Picks and Pans Review: The Unforgettable Fire

updated 12/10/1984 AT 01:00 AM EST

originally published 12/10/1984 AT 01:00 AM EST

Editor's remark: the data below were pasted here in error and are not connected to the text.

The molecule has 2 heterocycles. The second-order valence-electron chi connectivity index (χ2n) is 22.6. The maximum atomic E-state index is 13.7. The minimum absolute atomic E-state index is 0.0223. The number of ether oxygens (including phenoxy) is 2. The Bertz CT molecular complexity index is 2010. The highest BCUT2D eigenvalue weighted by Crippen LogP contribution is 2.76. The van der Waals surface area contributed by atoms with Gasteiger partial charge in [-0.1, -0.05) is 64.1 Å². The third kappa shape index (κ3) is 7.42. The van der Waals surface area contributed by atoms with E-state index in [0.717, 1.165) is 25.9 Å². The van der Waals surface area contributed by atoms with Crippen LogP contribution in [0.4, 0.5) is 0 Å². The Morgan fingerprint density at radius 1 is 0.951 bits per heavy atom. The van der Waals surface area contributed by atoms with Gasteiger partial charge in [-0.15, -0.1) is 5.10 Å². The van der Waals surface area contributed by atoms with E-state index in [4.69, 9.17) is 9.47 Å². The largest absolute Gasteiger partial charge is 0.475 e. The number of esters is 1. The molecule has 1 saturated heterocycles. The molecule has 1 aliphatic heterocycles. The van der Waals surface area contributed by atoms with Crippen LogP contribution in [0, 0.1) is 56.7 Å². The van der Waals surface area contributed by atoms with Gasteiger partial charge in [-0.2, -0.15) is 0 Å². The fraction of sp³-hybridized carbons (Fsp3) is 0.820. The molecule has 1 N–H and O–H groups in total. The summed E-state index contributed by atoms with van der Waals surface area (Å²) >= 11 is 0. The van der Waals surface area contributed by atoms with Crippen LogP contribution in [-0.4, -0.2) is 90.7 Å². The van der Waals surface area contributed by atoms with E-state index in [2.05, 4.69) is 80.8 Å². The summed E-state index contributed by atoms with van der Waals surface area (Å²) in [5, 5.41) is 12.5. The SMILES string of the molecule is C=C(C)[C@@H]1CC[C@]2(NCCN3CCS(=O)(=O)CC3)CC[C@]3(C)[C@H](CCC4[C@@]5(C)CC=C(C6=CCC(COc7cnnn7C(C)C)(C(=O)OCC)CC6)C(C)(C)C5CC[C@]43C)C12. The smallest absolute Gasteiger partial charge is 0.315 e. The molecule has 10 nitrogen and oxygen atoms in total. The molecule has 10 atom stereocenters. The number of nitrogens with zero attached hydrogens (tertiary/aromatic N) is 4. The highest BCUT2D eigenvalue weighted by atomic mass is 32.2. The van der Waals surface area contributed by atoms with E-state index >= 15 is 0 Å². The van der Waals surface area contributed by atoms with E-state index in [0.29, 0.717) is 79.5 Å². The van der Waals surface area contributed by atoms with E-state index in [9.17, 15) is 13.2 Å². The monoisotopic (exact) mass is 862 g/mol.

The news last spring was that U2, the ambitious young quartet from Dublin, was working with Brian Eno, the rock auteur whose production credits include David Bowie and Talking Heads. The collaboration seemed both logical and intriguing. Eno is a master of layers and textures; he can hang moods like curtains. U2 generates a shimmering curtain of sound, thanks in part to the precocious chord effects of the group's guitarist, David ("The Edge") Evans. This U2-Eno project includes the Canadian producer Daniel Lanois, who has worked with Martha and the Muffins; it has generated some interesting results. The Edge's ringing, droning, choirlike guitar shares space in the mix with layered keyboard parts and electronic effects, played by Eno, Lanois or Edge. The sound, and the group's yearning, melancholy melodic style, cast an incantatory spell. But like a fog, it can make you soggy if you stay out in it too long. Wire, one of the band's most rousing songs, burns off that fog quickly. Throughout the album, drummer Larry Mullen Jr. seems to be playing better than ever. Vocalist Bono Hewson's lyrics focus on America and Martin Luther King Jr., but they add up to little more than allusions. (Island)

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